No quorum no problem

Faculty council debates if the University should release a statement on freedom of expression for its students

On Oct. 24, faculty council met to address academic issues. There were not 25 faculty members present, which meant that quorum was not achieved and no motions could be passed. However, constructive discussion still took place. Around 10 students, including members of Divest MTA, were also present.

The meeting opened with Jeff Ollerhead, provost and vice-president of academic and research, and Elizabeth Wells, professor and dean of arts, discussing future teacher training. Wells mentioned that, this year, department heads had only received two months training after they had commenced their duties, which she deemed insufficient.

After this, the conversation turned to the topic of freedom of expression. Ollerhead brought up the potential need for an official statement, as “eventually something will happen.… [We] don’t want to deal with [the] aftermath,” he said. “This is just a starting point; this is what other schools are doing.”

Robert Hiscock, director of marketing and communications, had drafted an example statement, based off of other universities’, regarding expression of freedom. This was distributed as a possible version. Professor Patricia Kelly Spurles, head of the anthropology department, spoke out immediately, saying that any statement made would seem more like a limitation of expression than a freedom. She expressed her preference for deference to the Charter of Rights and Freedoms instead of creating a university statement.

Students are permitted to attend faculty council but not permitted to speak. Jaclyn Salerno/Contributed

Associate professor Loralea Michaelis was quick to agree with Kelly Spurles. “[The drafted example is] very broad, very general, very open to interpretation,” she said, explaining her distaste for the model provided. She expressed her fear that this would be developed into further policy, which Ollerhead was quick to correct by clarifying that there was no intention of creating a policy, just a statement.

Discussion then developed concerning what was necessary to include in a statement. Some faculty members were in support of creating one, but there was heated debate as to why it was important. As more comments were made, Michaelis again presented her discomfort with the idea. “The more detailed a statement becomes, the devil starts to rear its head in [interpretation],” she explained.

Professor James Devine, head of politics and international relations, agreed and expressed concern that a statement would shape behaviour and potentially lead to the creation of a form of policy. To him, this could be nothing but problematic.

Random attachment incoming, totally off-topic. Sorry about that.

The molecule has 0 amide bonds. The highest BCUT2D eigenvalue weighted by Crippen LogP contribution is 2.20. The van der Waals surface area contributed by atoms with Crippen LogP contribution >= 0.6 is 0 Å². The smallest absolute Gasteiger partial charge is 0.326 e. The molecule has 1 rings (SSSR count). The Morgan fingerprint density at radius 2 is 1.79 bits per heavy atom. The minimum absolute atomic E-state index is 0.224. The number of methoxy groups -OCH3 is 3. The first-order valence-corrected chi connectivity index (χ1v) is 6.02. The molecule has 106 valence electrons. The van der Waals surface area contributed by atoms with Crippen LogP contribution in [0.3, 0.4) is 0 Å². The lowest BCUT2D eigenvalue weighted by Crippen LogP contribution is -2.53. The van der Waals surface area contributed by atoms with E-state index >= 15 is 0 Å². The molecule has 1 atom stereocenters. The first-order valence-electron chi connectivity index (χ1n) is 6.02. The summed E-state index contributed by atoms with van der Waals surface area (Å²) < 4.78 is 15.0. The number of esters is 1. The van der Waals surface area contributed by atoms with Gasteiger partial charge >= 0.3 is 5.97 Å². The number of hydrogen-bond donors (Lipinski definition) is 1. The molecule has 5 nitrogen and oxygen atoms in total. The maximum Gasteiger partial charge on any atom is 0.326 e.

At this time, Kelly Spurles acknowledged the Divest presence in the room. In faculty council meetings, students are not permitted to speak. She specifically noted that no matter what the University does, they should be providing a “resounding endorsement of freedom of student expression,” clearly in reference to recent Divest actions, the kind of student activism that could be impacted by a potential policy change or statement.

Ollerhead agreed with this point, saying that we should have freedom of speech, experience and inquiry, an example being the hanging red dresses on campus.

Michaelis then changed the direction of the conversation, speaking on the importance of media training over that of an official statement. “It’s something that you should know how to do,” she said to Ollerhead. “That’s why you get the big bucks.” This comment was met with laughter by many, albeit reservedly from Ollerhead.

Eventually a straw poll made clear that there was no need for a statement of policy to be made at this time, and Ollerhead said that “maybe what we need is an educational discussion [moving forward].”

The meeting continued on a more lighthearted note as general announcements were made, including Kelly Spurles mentioning a personal art project and Kim Meade remarking that the REDress Project was taking place the following day.

The meeting ended in uproarious laughter as it was announced that a young male pet rat named Mango had gone missing on campus and was likely in or around the library, as he had escaped from a student’s pocket while they were studying there.

 

Correction: An earlier version of this article incorrectly attributed associate professor Loralea Michaelis’ statements to librarian Laura Snyder. These errors were corrected November 17th 2017.

Emma Bush